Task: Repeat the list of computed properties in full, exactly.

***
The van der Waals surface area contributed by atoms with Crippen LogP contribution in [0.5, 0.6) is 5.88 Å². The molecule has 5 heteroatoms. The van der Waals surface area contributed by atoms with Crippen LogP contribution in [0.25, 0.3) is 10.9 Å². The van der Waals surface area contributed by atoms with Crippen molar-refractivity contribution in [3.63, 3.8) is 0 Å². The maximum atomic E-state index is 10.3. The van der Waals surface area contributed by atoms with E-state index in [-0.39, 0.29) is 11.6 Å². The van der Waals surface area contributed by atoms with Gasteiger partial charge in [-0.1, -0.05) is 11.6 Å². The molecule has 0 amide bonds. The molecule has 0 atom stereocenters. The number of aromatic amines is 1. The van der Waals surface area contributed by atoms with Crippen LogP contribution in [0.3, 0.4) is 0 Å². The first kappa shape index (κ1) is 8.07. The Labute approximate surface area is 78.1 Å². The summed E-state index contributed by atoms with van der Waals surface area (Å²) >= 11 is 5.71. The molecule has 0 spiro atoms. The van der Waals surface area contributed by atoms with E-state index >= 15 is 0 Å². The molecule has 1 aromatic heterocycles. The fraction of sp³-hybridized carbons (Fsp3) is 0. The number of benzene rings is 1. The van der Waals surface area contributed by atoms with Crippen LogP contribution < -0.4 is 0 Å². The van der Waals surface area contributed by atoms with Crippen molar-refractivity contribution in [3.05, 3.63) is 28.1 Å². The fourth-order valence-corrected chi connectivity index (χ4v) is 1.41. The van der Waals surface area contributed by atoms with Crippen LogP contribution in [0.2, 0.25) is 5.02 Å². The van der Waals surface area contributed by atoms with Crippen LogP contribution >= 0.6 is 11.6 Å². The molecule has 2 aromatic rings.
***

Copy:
The van der Waals surface area contributed by atoms with Crippen LogP contribution in [0.5, 0.6) is 5.88 Å². The molecule has 5 heteroatoms. The van der Waals surface area contributed by atoms with Crippen LogP contribution in [0.25, 0.3) is 10.9 Å². The van der Waals surface area contributed by atoms with Crippen molar-refractivity contribution in [3.63, 3.8) is 0 Å². The maximum atomic E-state index is 10.3. The van der Waals surface area contributed by atoms with E-state index in [-0.39, 0.29) is 11.6 Å². The van der Waals surface area contributed by atoms with Gasteiger partial charge in [-0.1, -0.05) is 11.6 Å². The molecule has 0 amide bonds. The molecule has 0 atom stereocenters. The number of aromatic amines is 1. The van der Waals surface area contributed by atoms with Crippen LogP contribution in [0.3, 0.4) is 0 Å². The first kappa shape index (κ1) is 8.07. The Labute approximate surface area is 78.1 Å². The summed E-state index contributed by atoms with van der Waals surface area (Å²) >= 11 is 5.71. The molecule has 0 spiro atoms. The van der Waals surface area contributed by atoms with E-state index >= 15 is 0 Å². The molecule has 1 aromatic heterocycles. The fraction of sp³-hybridized carbons (Fsp3) is 0. The number of benzene rings is 1. The van der Waals surface area contributed by atoms with Crippen LogP contribution < -0.4 is 0 Å². The van der Waals surface area contributed by atoms with Crippen molar-refractivity contribution in [3.05, 3.63) is 28.1 Å². The fourth-order valence-corrected chi connectivity index (χ4v) is 1.41. The van der Waals surface area contributed by atoms with Crippen LogP contribution in [0.2, 0.25) is 5.02 Å². The van der Waals surface area contributed by atoms with Crippen LogP contribution >= 0.6 is 11.6 Å². The molecule has 2 aromatic rings.